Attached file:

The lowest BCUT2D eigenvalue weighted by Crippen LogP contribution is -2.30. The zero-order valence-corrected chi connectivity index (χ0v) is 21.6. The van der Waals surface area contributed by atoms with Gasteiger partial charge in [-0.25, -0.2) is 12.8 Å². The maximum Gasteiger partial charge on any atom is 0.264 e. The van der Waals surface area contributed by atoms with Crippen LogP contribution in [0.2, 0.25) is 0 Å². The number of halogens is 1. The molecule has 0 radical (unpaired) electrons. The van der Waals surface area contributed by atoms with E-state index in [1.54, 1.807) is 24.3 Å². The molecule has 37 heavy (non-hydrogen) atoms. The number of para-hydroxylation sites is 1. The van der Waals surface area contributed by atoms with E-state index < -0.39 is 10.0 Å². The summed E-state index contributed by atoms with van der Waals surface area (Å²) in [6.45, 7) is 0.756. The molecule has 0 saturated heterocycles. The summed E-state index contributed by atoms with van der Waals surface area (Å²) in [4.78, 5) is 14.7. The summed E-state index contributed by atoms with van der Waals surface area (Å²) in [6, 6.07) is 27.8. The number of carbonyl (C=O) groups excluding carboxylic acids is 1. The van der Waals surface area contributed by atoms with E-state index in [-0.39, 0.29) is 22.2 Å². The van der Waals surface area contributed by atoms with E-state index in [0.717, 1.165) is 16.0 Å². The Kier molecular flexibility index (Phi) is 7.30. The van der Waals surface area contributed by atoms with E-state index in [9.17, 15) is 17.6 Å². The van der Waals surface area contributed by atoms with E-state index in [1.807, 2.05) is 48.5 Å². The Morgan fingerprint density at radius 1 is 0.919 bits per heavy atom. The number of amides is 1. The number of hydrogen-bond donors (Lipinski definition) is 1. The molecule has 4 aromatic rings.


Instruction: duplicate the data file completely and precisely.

The lowest BCUT2D eigenvalue weighted by Crippen LogP contribution is -2.30. The zero-order valence-corrected chi connectivity index (χ0v) is 21.6. The van der Waals surface area contributed by atoms with Gasteiger partial charge in [-0.25, -0.2) is 12.8 Å². The maximum Gasteiger partial charge on any atom is 0.264 e. The van der Waals surface area contributed by atoms with Crippen LogP contribution in [0.2, 0.25) is 0 Å². The number of halogens is 1. The molecule has 0 radical (unpaired) electrons. The van der Waals surface area contributed by atoms with E-state index in [1.54, 1.807) is 24.3 Å². The molecule has 37 heavy (non-hydrogen) atoms. The number of para-hydroxylation sites is 1. The van der Waals surface area contributed by atoms with E-state index < -0.39 is 10.0 Å². The summed E-state index contributed by atoms with van der Waals surface area (Å²) in [6.45, 7) is 0.756. The molecule has 0 saturated heterocycles. The summed E-state index contributed by atoms with van der Waals surface area (Å²) in [4.78, 5) is 14.7. The summed E-state index contributed by atoms with van der Waals surface area (Å²) in [6, 6.07) is 27.8. The number of carbonyl (C=O) groups excluding carboxylic acids is 1. The van der Waals surface area contributed by atoms with E-state index in [-0.39, 0.29) is 22.2 Å². The van der Waals surface area contributed by atoms with E-state index in [0.717, 1.165) is 16.0 Å². The Kier molecular flexibility index (Phi) is 7.30. The van der Waals surface area contributed by atoms with E-state index in [9.17, 15) is 17.6 Å². The van der Waals surface area contributed by atoms with E-state index in [1.807, 2.05) is 48.5 Å². The Morgan fingerprint density at radius 1 is 0.919 bits per heavy atom. The number of amides is 1. The number of hydrogen-bond donors (Lipinski definition) is 1. The molecule has 4 aromatic rings.